This is a place to reflect on history's greatest conflict. You'll see stories about soldiers, sailors, Marines, airmen and civilians, people I've been privileged to meet as a reporter for Louisiana's largest daily newspaper, The Advocate. You're welcome to share stories of your own by posting a comment or emailing the author at firstname.lastname@example.org.
Irma Darphin served as a nurse in Europe after the Normandy Invasion. (Photo used by permission of The Advocate, Baton Rouge, Louisiana.)
By George Morris
The smell of cordite no longer hung in the air when Lt. Irma Darphin came ashore on Utah Beach in 1944. Six weeks had passed since D-Day, and shells no longer fell, bullets no longer flew and the groans of the wounded no longer sounded along the Normandy coast.
But there was no shortage of wounded soldiers in France, and Darphin was on her way to help them.
USS Shaw explodes during the attack on Pearl Harbor, Dec. 7, 1941 (National Archives)
By George Morris
The day that helped define the 20th century started as a typical Sunday morning in 14-year-old Janice Hobson’s home in Honolulu, Hawaii. An Ink Spots song, “I Don’t Want to Set the World on Fire,” was playing on the radio. The only oddity was that her dad, usually the first one up, was sleeping late. It was almost 8 a.m.
But it wasn’t a normal Sunday. Someone was setting the world on fire.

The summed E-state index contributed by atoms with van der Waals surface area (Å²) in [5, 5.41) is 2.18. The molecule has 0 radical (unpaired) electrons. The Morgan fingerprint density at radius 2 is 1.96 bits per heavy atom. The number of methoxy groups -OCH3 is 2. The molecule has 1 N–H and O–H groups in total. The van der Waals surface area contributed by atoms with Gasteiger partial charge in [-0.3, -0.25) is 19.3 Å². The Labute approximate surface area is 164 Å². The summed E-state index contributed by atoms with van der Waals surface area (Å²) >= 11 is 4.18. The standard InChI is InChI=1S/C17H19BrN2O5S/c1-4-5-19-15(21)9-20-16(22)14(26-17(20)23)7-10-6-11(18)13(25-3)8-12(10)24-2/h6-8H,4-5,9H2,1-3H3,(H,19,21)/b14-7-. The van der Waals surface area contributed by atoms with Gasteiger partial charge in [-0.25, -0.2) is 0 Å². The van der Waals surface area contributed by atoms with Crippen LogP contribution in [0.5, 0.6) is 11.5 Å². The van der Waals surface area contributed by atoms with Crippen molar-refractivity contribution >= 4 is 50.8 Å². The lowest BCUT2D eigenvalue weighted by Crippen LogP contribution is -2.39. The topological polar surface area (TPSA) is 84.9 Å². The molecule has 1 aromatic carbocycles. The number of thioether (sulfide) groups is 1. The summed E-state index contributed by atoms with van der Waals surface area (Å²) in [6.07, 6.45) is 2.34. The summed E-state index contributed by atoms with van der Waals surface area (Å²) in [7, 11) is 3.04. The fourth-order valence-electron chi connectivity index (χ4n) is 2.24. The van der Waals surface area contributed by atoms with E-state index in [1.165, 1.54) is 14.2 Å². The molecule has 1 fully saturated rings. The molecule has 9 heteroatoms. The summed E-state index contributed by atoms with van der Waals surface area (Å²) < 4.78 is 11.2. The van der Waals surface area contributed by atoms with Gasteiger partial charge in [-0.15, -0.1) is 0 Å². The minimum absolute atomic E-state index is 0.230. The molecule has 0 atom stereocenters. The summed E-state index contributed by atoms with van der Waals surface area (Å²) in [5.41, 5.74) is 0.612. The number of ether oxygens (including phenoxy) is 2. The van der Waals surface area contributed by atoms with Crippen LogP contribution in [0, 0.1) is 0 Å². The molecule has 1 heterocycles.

Janice heard a car horn blowing across the street. From a window, she saw a neighbor, Edward Bogan — who, like her dad, Sebaldus, served in the Navy — running with his young daughter in his arms.
“He jumped out of the car, grabbed the little girl and went up these steps to our house screaming, ‘The g-d Japs are bombing the hell out of Pearl Harbor!’” she said.
It was Dec. 7, 1941, and Baton Rouge resident Janice Hobson Wall Monro remembers it well.
Recently, the U.S. Marine Corps acknowledged it is investigating one of the most iconic images of World War II — Associated Press photographer Joe Rosenthal’s image of six men raising an American flag atop Iwo Jima’s Mount Suribachi. For 71 years, that group has been thought to include Navy Corpsman John Bradley. Now, historians are calling that into question.
No one, however, questions the presence of Marine Pfc. Rene Gagnon. After that image hit the front page of just about every American newspaper, Gagnon, Pfc. Ira Hayes and Bradley were pulled out of the war zone and taken stateside as celebrity spokesmen for war bond drives. The other three Marines — Cpl. Harlon Block, Sgt. Michael Strank and Pfc. Franklin Sousley — were killed in action on Iwo Jima.
A central Louisiana 19-year-old during World War II, Alyne Swayze Gray, had seen the photo. And, on May 30, 1945, she got to meet Gagnon.
Frances Green, Margaret “Peg” Kirchner, Ann Waldner and Blanche Osborn during WASP ferry training on the B-17 Flying Fortress (U.S. Air Force photo)
By George Morris
There was a lot the U.S. Army Air Forces couldn’t have imagined on Dec. 6, 1941. One was Marion Brown.
After the next day, eyes and minds started opening rather quickly.
There was no doubt that, for the first time in history, a major war would involve a significant contribution by air forces. It was planes, not ships, that attacked Pearl Harbor, and it was German fighter planes, dive bombers and heavy bombers that blitzed through Europe and pounded England. It took little imagination to envision that airmen would have an enormous role.
But women? They would have a part to play, too, even if not in combat.